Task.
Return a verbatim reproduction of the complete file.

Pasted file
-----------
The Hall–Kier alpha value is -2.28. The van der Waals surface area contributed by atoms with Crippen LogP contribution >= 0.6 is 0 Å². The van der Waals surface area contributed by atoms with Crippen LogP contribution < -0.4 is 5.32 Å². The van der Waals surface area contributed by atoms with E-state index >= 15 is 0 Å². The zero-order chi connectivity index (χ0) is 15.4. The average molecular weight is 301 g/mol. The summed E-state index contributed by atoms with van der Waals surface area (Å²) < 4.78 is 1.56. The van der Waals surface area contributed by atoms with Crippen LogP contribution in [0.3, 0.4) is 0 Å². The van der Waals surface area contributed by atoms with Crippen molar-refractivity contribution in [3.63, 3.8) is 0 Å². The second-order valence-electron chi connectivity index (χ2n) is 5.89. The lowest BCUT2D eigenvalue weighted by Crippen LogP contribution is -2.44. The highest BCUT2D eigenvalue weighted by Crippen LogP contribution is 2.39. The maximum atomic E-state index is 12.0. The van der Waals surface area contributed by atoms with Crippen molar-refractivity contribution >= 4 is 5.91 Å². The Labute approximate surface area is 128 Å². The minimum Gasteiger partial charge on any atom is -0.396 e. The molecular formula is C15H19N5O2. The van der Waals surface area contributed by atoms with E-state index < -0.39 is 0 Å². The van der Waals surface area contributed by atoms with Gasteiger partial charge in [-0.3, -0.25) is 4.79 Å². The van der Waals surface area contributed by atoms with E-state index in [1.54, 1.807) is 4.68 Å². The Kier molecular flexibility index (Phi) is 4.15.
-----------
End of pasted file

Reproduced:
The Hall–Kier alpha value is -2.28. The van der Waals surface area contributed by atoms with Crippen LogP contribution >= 0.6 is 0 Å². The van der Waals surface area contributed by atoms with Crippen LogP contribution < -0.4 is 5.32 Å². The van der Waals surface area contributed by atoms with E-state index >= 15 is 0 Å². The zero-order chi connectivity index (χ0) is 15.4. The average molecular weight is 301 g/mol. The summed E-state index contributed by atoms with van der Waals surface area (Å²) < 4.78 is 1.56. The van der Waals surface area contributed by atoms with Crippen LogP contribution in [0.3, 0.4) is 0 Å². The van der Waals surface area contributed by atoms with Crippen molar-refractivity contribution in [3.63, 3.8) is 0 Å². The second-order valence-electron chi connectivity index (χ2n) is 5.89. The lowest BCUT2D eigenvalue weighted by Crippen LogP contribution is -2.44. The highest BCUT2D eigenvalue weighted by Crippen LogP contribution is 2.39. The maximum atomic E-state index is 12.0. The van der Waals surface area contributed by atoms with Crippen molar-refractivity contribution >= 4 is 5.91 Å². The Labute approximate surface area is 128 Å². The minimum Gasteiger partial charge on any atom is -0.396 e. The molecular formula is C15H19N5O2. The van der Waals surface area contributed by atoms with E-state index < -0.39 is 0 Å². The van der Waals surface area contributed by atoms with Gasteiger partial charge in [-0.3, -0.25) is 4.79 Å². The van der Waals surface area contributed by atoms with E-state index in [1.54, 1.807) is 4.68 Å². The Kier molecular flexibility index (Phi) is 4.15.